Perverse Medicare Pricing Incentives Drive Hospital Consolidation Inefficiency

(p. A17) Currently, Medicare pays hospital-owned facilities two to three times as much as independent physician offices for the same service, according to the Alliance for Site Neutral Payment Reform. This creates an enormous incentive for large hospital chains to acquire outpatient practices. Consolidation creates a vicious circle in which larger hospital systems can demand ever higher rates from insurers and also have the capital to buy up physician practices. Removing this perverse incentive will ensure that patients have access to trusted doctors and appropriate care at the same price regardless of treatment location and remove artificial pressure to consolidate.

These bipartisan reforms would deliver hundreds of billions in savings for families. Site-neutral payments would save taxpayers more than $153 billion in Medicare spending over the next decade and also substantially reduce premiums and cost-sharing for Medicare beneficiaries by $94 billion, according to CRFB. In total, these changes could save patients and taxpayers between $346 billion and $672 billion over the next decade.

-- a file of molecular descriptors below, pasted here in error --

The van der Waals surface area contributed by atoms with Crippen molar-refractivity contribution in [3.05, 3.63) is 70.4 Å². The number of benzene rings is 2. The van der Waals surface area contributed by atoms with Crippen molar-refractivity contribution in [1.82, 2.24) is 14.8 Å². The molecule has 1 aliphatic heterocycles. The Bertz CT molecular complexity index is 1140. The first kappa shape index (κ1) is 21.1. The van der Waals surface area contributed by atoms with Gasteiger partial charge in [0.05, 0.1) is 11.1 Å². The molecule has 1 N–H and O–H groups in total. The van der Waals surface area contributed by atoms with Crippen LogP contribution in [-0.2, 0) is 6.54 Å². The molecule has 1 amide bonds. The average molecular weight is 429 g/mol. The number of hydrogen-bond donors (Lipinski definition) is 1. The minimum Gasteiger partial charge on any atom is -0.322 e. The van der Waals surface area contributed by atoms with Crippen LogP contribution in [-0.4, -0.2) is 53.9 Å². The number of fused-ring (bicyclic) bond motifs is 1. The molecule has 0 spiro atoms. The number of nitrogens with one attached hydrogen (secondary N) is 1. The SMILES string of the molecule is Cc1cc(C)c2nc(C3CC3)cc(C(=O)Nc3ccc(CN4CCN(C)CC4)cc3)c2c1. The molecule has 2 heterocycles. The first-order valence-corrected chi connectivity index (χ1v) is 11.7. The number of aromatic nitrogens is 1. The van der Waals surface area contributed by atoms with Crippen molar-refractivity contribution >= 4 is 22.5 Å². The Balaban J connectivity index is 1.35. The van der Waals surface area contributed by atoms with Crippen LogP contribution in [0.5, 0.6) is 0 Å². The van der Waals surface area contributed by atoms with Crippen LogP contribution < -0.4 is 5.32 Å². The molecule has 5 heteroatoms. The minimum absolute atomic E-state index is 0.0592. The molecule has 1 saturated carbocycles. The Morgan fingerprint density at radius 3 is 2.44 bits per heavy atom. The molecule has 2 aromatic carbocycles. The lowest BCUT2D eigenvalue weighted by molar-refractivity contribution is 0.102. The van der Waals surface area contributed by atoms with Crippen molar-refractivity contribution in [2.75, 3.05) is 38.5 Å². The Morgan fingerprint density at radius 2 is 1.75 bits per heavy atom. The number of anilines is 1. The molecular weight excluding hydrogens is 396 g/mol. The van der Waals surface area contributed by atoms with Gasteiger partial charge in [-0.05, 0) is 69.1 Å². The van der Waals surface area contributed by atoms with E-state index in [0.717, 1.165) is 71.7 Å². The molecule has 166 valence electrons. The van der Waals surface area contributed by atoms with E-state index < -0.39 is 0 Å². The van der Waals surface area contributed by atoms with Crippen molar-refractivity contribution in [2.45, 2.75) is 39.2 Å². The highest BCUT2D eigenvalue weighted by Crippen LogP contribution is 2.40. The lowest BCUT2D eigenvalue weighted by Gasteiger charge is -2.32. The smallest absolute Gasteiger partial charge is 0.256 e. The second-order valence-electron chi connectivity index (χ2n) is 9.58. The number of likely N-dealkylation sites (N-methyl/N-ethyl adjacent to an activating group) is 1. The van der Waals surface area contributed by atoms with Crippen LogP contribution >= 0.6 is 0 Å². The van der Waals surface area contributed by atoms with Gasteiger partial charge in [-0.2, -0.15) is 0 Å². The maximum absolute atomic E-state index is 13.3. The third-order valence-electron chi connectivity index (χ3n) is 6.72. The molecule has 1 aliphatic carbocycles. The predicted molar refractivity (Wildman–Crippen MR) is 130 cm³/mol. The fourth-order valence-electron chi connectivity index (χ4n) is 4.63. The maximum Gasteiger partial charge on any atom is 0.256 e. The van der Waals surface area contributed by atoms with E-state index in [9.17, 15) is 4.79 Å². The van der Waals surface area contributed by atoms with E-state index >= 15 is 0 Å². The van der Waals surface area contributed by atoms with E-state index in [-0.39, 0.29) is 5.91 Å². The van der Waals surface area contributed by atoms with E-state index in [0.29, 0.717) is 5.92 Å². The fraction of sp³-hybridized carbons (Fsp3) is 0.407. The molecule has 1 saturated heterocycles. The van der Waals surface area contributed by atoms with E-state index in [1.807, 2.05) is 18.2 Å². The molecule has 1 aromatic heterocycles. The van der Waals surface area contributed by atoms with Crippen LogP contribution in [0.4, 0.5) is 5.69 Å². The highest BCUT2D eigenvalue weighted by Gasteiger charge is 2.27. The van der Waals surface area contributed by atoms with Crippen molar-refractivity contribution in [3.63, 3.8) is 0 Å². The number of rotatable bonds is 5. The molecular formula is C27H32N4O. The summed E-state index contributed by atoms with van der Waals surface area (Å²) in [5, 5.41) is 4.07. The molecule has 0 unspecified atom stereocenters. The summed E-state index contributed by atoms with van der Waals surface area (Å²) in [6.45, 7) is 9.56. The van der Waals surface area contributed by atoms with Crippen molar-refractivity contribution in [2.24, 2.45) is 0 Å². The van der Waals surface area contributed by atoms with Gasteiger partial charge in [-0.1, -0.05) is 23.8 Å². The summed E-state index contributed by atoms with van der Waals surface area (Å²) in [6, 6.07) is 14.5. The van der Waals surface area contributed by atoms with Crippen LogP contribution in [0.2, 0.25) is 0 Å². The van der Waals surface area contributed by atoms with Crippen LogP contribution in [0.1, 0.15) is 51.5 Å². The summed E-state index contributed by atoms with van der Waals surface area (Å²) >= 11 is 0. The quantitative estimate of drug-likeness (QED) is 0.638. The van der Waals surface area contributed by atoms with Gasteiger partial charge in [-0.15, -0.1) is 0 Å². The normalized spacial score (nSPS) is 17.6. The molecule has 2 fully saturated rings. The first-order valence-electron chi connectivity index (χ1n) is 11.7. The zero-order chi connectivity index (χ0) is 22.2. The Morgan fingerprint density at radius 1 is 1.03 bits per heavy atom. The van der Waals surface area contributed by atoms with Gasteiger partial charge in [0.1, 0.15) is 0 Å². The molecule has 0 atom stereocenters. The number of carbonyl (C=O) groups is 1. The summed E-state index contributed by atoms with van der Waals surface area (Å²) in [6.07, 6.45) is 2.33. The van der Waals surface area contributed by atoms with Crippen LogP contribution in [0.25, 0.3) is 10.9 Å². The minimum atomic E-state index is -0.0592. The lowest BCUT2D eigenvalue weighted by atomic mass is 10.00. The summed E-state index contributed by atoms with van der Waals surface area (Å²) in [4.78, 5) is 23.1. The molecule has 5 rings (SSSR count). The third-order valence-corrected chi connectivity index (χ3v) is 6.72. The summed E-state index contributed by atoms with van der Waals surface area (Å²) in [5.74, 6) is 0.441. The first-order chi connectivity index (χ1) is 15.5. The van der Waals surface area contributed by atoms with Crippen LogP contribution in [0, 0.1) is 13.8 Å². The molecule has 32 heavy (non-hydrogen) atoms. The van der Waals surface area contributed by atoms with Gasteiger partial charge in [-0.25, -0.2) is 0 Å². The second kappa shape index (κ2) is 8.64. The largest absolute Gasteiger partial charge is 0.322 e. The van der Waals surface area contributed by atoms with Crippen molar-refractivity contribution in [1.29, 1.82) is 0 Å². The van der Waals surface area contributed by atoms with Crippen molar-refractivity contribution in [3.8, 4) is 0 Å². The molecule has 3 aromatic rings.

Large hospital systems have exploited our nation’s outdated billing systems to foist gigantic bills on Americans. Bringing much-needed transparency in hospital billing will deliver more affordable care and put patients back in control.

For the full commentary, see:

Bobby Jindal and Charlie Katebi. “Doctor’s Office Care at Hospital Prices.” The Wall Street Journal (Thursday, July 27, 2023): A17.

(Note: the online version of the commentary has the date July 26, 2023, and has the same title as the print version.)

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